Defendants have filed a motion to strike Plaintiffs amended complaint pursuant to Fed.R.Civ.P. 12(f), contending that much of the 42-page document contains irrelevant allegations of fact, attempts to assert new claims, and otherwise fails to remedy the deficiencies of Plaintiff s access to courts claim, as required by the Court's prior Recommendation and Order.

         Federal Rule of Civil Procedure 12(f) authorizes courts to "strike from a pleading an insufficient defense or any redundant, immaterial, impertinent, or scandalous matter." Fed.R.Civ.P. 12(f). Although courts possess 'considerable discretion in disposing of a motion to strike under Rule 12(f), such motions are not favored and usually will be denied unless the allegations have no possible relation to the controversy and may cause prejudice to one of the parties, or if the allegations confuse the issue in the case.'" Freedom from Religion Foundation, Inc. v. Connellsville Area School District 2013 WL 869663, at * (W.D. Pa. Mar.7, 2013) quoting Thornton v. UL Enterprises. LLC. 2010 WL 1005021, at *2 (W.D. Pa. Mar. 16, 2010). "Striking some or all of a pleading is therefore considered a drastic remedy to be resorted to only when required for the purposes of justice." Id.

         Defendants contend the amended complaint, in its entirety, should be stricken as containing immaterial and impertinent matter to the extent that the document fails to cure deficiencies as previously articulated by the Court. "Immaterial" matter is that which has no essential or important relationship to the claim for relief. Del. Health Care Inc. v. MCD Holding Co., 893 F.Supp. 1279 (D.Del. 1995). "Impertinent" matter "consists of statements that do not pertain, and are not necessary, to the issues in question." Zaloga v. Provident Life & Accident Ins. Co. of America, 671 F.Supp.2d 623, 633 (M.D. Pa. Nov.24, 2009) quoting Donnelly v. Commonwealth Fin. Sys, 2008 WL 762085, at *4 (M.D. Pa. Mar.20, 2008).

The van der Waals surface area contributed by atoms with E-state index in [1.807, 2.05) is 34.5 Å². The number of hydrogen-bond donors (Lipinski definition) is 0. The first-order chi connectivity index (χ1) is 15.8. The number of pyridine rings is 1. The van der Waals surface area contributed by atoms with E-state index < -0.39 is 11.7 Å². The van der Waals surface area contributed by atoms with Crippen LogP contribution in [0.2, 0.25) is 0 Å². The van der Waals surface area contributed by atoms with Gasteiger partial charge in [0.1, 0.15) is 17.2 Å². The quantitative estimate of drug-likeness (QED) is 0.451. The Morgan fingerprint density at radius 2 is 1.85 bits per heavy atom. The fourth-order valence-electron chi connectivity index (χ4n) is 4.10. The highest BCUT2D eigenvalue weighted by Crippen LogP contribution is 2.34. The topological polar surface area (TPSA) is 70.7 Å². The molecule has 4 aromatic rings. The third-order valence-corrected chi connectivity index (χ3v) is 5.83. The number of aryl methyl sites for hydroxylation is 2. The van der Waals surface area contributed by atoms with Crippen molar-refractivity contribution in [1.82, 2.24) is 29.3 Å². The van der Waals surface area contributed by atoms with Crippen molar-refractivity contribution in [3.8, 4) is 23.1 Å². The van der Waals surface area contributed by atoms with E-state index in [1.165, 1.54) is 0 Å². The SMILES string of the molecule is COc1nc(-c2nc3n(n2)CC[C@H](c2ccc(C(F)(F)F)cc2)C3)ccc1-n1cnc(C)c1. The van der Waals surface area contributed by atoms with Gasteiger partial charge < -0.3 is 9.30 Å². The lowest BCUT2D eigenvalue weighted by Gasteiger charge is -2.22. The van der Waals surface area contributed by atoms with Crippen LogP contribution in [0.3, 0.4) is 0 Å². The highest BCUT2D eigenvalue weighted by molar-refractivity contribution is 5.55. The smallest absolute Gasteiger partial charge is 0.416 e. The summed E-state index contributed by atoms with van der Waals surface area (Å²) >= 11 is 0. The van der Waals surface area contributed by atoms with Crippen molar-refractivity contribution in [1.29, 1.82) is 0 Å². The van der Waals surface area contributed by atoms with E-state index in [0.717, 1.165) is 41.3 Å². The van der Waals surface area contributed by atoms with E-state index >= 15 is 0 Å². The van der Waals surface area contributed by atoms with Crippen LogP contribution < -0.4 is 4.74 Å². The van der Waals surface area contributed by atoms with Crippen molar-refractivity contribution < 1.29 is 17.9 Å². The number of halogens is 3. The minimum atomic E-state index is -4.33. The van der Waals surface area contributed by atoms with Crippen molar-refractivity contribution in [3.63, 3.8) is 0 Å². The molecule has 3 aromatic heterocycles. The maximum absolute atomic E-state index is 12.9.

Motions to strike must be decided on the pleadings alone. Hanover Ins. Co. v. Ryan, 619 F.Supp.2d 127, 132 (E.D.Pa. 2007). Because such motions are disfavored, they typically are not granted unless the material to be stricken bears no possible relationship to the controversy and may cause prejudice to one of the parties. Zaloga, 671 F.Supp.2d at 633, citing Hanover Ins., 619 F.Supp.2d at 133 and Miller v. Group Voyagers, Inc., 912 F.Supp. 164, 168 (E.D.Pa.1996).

         Here, such is not the case. While Plaintiffs amended complaint is prolix and difficult to follow, it is neither impertinent nor immaterial to the access to courts claims.

         As this Court has previously determined, Plaintiffs retaliation and federal conspiracy claims are sufficiently pled. This Court expresses no opinion as to whether Plaintiffs access to courts claim is sufficiently pled, only that the allegations of the amended ...